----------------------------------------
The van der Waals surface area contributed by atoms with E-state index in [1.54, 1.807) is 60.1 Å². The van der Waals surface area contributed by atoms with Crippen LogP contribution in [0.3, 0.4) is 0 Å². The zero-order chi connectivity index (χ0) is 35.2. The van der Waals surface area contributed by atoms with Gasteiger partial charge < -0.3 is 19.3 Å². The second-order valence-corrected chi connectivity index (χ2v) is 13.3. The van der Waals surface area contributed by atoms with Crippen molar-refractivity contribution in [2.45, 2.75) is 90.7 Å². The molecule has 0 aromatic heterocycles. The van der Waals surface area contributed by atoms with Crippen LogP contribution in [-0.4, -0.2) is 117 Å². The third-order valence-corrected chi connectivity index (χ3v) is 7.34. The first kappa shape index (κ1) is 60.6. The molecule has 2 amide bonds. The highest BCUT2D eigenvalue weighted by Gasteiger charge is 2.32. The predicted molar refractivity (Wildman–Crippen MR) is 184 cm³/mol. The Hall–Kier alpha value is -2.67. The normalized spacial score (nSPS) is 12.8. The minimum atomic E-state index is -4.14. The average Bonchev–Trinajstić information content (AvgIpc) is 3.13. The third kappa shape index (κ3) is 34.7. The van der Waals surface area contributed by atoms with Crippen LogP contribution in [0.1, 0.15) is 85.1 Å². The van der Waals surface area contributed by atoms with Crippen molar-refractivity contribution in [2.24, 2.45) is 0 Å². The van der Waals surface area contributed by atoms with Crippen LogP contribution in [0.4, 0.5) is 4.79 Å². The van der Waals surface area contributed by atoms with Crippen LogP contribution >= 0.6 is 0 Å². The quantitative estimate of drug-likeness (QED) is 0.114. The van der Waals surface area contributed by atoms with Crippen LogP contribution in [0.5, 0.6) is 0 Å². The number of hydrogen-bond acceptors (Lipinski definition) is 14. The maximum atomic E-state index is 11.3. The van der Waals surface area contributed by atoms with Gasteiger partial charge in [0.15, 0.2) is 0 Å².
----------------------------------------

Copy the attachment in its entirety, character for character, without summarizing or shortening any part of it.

The van der Waals surface area contributed by atoms with E-state index in [1.54, 1.807) is 60.1 Å². The van der Waals surface area contributed by atoms with Crippen LogP contribution in [0.3, 0.4) is 0 Å². The zero-order chi connectivity index (χ0) is 35.2. The van der Waals surface area contributed by atoms with Gasteiger partial charge < -0.3 is 19.3 Å². The second-order valence-corrected chi connectivity index (χ2v) is 13.3. The van der Waals surface area contributed by atoms with Crippen molar-refractivity contribution in [2.45, 2.75) is 90.7 Å². The molecule has 0 aromatic heterocycles. The van der Waals surface area contributed by atoms with Crippen LogP contribution in [-0.4, -0.2) is 117 Å². The third-order valence-corrected chi connectivity index (χ3v) is 7.34. The first kappa shape index (κ1) is 60.6. The molecule has 2 amide bonds. The highest BCUT2D eigenvalue weighted by Gasteiger charge is 2.32. The predicted molar refractivity (Wildman–Crippen MR) is 184 cm³/mol. The Hall–Kier alpha value is -2.67. The normalized spacial score (nSPS) is 12.8. The minimum atomic E-state index is -4.14. The average Bonchev–Trinajstić information content (AvgIpc) is 3.13. The third kappa shape index (κ3) is 34.7. The van der Waals surface area contributed by atoms with Crippen LogP contribution in [0.1, 0.15) is 85.1 Å². The van der Waals surface area contributed by atoms with Crippen molar-refractivity contribution in [2.24, 2.45) is 0 Å². The van der Waals surface area contributed by atoms with Crippen LogP contribution in [0.4, 0.5) is 4.79 Å². The van der Waals surface area contributed by atoms with Crippen LogP contribution >= 0.6 is 0 Å². The quantitative estimate of drug-likeness (QED) is 0.114. The van der Waals surface area contributed by atoms with Crippen LogP contribution in [0.5, 0.6) is 0 Å². The number of hydrogen-bond acceptors (Lipinski definition) is 14. The maximum atomic E-state index is 11.3. The van der Waals surface area contributed by atoms with Gasteiger partial charge in [0.15, 0.2) is 0 Å².